I do have one con though, and it's the bottle. For me, it's a little big and clunky and not ideal for traveling (though, it's TSA safe, 50 mL). Also, there's not a ton of glazing fluid in the bottle. I ran out of serum pretty quickly, in less than three weeks, so I'd recommend once-a-day application to avoid having to repurchase immediately.
Bieber calls this the 'BRC,' but you can think of it as a simple, no-frills, unscented moisturizer. Like the serum, it's purpose is to sooth and hydrate. It's made with peptides, fatty acids, squalane, and more niacinamide.
Why is niacinamide in the Peptide Glazing Fluid and the Barrier Repair Cream? Bieber says that it's the single ingredient that made the biggest improvement in her skin, in texture and tone, which is why she put it in both. For context, niacinamide is essentially a form of vitamin B3 that can curb excess oil, minimize the appearance of pores, and soothe acne flareups. The other ingredients mixed in the cream — peptides, fatty acids, squalane — provide hydration and do the barrier repairing.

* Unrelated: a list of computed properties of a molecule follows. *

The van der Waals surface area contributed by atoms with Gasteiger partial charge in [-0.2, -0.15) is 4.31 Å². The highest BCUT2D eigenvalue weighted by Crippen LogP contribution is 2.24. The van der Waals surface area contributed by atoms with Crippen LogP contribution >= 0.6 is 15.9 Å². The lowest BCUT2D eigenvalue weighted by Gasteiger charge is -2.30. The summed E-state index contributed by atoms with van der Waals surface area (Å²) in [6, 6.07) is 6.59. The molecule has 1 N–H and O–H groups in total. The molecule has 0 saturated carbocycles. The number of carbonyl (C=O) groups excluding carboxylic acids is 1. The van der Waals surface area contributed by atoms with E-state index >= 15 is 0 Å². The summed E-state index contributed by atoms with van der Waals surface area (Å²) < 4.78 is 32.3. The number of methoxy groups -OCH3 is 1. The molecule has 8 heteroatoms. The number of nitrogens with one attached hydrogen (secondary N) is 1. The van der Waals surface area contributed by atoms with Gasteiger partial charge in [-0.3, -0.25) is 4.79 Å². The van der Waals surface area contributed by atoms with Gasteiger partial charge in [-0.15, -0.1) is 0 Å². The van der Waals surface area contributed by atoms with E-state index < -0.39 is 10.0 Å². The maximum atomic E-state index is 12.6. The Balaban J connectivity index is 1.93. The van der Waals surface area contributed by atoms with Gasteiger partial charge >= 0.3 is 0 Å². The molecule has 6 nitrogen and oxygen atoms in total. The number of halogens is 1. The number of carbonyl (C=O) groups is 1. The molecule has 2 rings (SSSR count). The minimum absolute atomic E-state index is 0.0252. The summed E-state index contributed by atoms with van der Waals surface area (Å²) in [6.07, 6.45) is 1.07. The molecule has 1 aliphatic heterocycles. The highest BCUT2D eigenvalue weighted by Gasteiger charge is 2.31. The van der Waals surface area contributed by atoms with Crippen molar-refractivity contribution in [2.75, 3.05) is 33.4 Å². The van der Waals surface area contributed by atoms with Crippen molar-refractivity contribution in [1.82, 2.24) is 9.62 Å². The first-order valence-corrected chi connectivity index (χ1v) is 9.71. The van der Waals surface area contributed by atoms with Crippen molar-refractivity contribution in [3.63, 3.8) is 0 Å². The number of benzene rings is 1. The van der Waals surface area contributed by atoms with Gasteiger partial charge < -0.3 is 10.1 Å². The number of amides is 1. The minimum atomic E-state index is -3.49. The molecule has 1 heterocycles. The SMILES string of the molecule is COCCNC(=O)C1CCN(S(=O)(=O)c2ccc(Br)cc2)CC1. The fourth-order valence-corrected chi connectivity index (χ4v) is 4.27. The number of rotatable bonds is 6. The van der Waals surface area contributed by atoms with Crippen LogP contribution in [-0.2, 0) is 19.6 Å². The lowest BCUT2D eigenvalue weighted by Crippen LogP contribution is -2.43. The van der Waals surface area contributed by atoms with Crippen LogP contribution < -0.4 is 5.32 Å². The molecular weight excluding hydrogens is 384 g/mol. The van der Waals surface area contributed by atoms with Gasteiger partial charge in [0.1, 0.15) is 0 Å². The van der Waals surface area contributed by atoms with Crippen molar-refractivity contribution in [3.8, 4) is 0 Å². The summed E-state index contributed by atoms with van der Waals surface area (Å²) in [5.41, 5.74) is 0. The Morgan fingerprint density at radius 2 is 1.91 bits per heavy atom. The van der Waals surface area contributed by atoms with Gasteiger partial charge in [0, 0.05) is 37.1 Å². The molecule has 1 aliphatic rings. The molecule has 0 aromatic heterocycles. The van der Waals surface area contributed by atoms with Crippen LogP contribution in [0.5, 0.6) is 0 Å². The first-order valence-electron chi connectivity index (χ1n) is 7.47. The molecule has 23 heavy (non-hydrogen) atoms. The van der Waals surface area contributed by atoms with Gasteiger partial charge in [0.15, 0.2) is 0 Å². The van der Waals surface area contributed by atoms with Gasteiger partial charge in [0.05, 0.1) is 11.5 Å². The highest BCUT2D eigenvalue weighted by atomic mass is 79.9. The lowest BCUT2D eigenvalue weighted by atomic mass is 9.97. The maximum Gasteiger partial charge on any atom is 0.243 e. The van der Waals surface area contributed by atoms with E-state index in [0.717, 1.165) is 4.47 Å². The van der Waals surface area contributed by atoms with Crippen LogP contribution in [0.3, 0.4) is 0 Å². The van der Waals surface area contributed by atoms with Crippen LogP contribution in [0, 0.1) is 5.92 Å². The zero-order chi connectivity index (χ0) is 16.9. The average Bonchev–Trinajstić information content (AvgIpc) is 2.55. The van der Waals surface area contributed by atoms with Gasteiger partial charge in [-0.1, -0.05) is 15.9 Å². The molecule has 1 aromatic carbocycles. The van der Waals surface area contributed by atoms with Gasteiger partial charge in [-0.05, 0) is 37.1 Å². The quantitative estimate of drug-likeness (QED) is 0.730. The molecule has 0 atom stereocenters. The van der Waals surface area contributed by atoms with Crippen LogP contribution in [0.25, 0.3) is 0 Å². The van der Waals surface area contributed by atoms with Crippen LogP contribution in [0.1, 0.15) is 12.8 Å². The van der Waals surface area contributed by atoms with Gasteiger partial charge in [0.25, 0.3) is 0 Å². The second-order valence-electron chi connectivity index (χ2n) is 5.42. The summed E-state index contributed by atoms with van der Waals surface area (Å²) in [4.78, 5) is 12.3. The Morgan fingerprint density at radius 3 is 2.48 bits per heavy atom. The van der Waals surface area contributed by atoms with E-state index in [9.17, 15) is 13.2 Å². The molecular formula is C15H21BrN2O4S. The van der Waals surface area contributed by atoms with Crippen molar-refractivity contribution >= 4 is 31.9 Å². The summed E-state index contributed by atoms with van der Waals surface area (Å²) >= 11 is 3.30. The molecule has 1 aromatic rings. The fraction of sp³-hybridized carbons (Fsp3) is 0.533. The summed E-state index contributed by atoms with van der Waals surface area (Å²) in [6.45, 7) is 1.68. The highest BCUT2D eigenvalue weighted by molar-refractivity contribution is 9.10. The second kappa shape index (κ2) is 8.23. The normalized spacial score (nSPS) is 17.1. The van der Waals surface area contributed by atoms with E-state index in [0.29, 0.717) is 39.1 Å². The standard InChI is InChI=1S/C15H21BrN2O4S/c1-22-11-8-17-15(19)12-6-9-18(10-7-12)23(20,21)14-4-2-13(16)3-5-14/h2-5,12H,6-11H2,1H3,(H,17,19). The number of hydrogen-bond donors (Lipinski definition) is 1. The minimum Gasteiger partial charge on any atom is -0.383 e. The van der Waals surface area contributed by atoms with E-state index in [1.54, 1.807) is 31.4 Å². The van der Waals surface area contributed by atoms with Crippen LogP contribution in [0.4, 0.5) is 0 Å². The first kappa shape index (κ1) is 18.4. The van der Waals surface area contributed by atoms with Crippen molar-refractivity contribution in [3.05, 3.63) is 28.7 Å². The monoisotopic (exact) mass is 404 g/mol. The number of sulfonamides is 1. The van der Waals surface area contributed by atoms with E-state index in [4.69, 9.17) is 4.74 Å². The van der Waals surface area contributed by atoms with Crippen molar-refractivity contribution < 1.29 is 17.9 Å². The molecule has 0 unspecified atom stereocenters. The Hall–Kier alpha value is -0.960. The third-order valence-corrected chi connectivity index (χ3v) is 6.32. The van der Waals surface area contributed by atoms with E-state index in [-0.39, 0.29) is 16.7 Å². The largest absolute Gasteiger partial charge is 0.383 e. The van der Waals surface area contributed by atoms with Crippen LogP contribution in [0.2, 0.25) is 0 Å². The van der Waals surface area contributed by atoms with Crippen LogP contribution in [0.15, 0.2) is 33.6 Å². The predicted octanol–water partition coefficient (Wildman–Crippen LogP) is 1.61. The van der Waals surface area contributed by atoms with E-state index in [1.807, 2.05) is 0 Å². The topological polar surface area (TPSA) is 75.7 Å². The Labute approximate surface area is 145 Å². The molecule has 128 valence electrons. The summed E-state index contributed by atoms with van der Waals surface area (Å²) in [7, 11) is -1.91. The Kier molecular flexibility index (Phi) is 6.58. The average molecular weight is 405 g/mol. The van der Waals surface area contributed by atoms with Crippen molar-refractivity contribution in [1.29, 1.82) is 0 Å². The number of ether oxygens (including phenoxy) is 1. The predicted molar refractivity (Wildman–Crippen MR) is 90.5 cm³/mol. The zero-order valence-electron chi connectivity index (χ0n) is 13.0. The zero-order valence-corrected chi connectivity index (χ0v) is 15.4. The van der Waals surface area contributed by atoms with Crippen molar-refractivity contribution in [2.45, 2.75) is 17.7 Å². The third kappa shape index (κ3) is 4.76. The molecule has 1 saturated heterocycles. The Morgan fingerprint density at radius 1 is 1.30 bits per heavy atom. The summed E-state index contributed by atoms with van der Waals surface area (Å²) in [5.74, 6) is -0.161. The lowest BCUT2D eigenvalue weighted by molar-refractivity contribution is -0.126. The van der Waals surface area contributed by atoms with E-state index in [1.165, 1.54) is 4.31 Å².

I use the BRC in the morning, directly after the Glazing Fluid and before my sunscreen. Do I think it's the best or most hydrating day cream I've ever put on my face? Nah, but it does its job at making my skin dewy and keeping it that way through the day. Again, for a simple, lightweight moisturizer, the price is a factor — in this economy, probably pay ballpark $29 at CVS. Also, unlike the Peptide Glazing Fluid, the Barrier Repair Cream is loaded in its tube. After three weeks, I still have a little bit left, which I'm surprised about because its about the size of a hand cream.
Honestly, I was surprised that Bieber launched Rhode with a lip treatment. (I initially assumed it was a simple lip gloss — it's not.) However, after meeting Bieber in the flesh, I understood. This might be weird to say, but her lips are plump and shiny. Plus, she told me that she "can't handle dry lips", and so a lip balm of sorts was important to her.
Out of all three Rhode products, this Peptide Lip Treatment has the most reviews, so far (over $1,300). And if I were to recommend one single Rhode skin-care product, this would be it. I use it all the time. I carry it around with me and it keeps my lips hydrated and a little glossy. My recent lip combo has been the Kosas Hotliner with a little bit of Rhode Peptide Lip Treatment over the top. It comes in different flavors — Salted Caramel, Watermelon, and Unscented — and mine and Bieber's favorite is the Salted Caramel. It smells a little like Cinnabon, so you have to like having a sugar smell on your lips.
It's thicker than a gloss but more viscous than a Laneige Sleeping Mask, but I prefer this Rhode formula because I can squeeze it from the tube instead of digging my fingernails into a jar. Of course, I assume that's a big plus for Hailey, too, since people are talking about Rhode and her manicure with equal enthusiasm.
Shop the Rhode Skin products below, or join the waitlist: